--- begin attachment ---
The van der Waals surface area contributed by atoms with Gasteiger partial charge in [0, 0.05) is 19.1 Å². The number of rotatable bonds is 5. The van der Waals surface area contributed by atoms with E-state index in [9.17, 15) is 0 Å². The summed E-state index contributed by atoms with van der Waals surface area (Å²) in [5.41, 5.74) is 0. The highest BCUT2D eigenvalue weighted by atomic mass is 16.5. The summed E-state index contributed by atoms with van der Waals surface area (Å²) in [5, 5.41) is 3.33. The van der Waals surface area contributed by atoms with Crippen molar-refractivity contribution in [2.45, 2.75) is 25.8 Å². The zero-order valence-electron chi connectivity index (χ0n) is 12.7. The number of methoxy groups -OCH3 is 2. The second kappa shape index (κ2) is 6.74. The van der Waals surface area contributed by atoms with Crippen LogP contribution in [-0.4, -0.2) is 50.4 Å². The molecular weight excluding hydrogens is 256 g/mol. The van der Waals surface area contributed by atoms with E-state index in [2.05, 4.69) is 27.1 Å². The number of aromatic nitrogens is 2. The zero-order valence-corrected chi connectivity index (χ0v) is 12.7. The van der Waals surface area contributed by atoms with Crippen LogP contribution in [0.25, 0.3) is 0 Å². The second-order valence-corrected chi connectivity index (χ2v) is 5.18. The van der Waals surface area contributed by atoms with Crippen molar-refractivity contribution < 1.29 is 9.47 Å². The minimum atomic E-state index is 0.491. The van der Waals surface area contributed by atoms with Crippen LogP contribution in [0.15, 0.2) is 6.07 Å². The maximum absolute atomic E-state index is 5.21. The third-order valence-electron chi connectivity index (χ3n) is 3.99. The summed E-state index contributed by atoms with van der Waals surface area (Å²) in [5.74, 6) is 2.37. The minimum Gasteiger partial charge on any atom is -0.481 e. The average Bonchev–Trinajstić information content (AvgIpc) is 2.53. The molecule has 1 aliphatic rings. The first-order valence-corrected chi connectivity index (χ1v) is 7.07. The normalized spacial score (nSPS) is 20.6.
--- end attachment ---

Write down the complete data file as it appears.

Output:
The van der Waals surface area contributed by atoms with Gasteiger partial charge in [0, 0.05) is 19.1 Å². The number of rotatable bonds is 5. The van der Waals surface area contributed by atoms with E-state index in [9.17, 15) is 0 Å². The summed E-state index contributed by atoms with van der Waals surface area (Å²) in [5.41, 5.74) is 0. The highest BCUT2D eigenvalue weighted by atomic mass is 16.5. The summed E-state index contributed by atoms with van der Waals surface area (Å²) in [5, 5.41) is 3.33. The van der Waals surface area contributed by atoms with Crippen molar-refractivity contribution in [2.45, 2.75) is 25.8 Å². The zero-order valence-electron chi connectivity index (χ0n) is 12.7. The number of methoxy groups -OCH3 is 2. The second kappa shape index (κ2) is 6.74. The van der Waals surface area contributed by atoms with Crippen LogP contribution in [-0.4, -0.2) is 50.4 Å². The molecular weight excluding hydrogens is 256 g/mol. The van der Waals surface area contributed by atoms with E-state index in [2.05, 4.69) is 27.1 Å². The number of aromatic nitrogens is 2. The zero-order valence-corrected chi connectivity index (χ0v) is 12.7. The van der Waals surface area contributed by atoms with Crippen LogP contribution in [0.25, 0.3) is 0 Å². The second-order valence-corrected chi connectivity index (χ2v) is 5.18. The van der Waals surface area contributed by atoms with Crippen molar-refractivity contribution < 1.29 is 9.47 Å². The minimum atomic E-state index is 0.491. The van der Waals surface area contributed by atoms with Crippen LogP contribution in [0.15, 0.2) is 6.07 Å². The maximum absolute atomic E-state index is 5.21. The third-order valence-electron chi connectivity index (χ3n) is 3.99. The summed E-state index contributed by atoms with van der Waals surface area (Å²) in [5.74, 6) is 2.37. The minimum Gasteiger partial charge on any atom is -0.481 e. The average Bonchev–Trinajstić information content (AvgIpc) is 2.53. The molecule has 1 aliphatic rings. The first-order valence-corrected chi connectivity index (χ1v) is 7.07. The normalized spacial score (nSPS) is 20.6.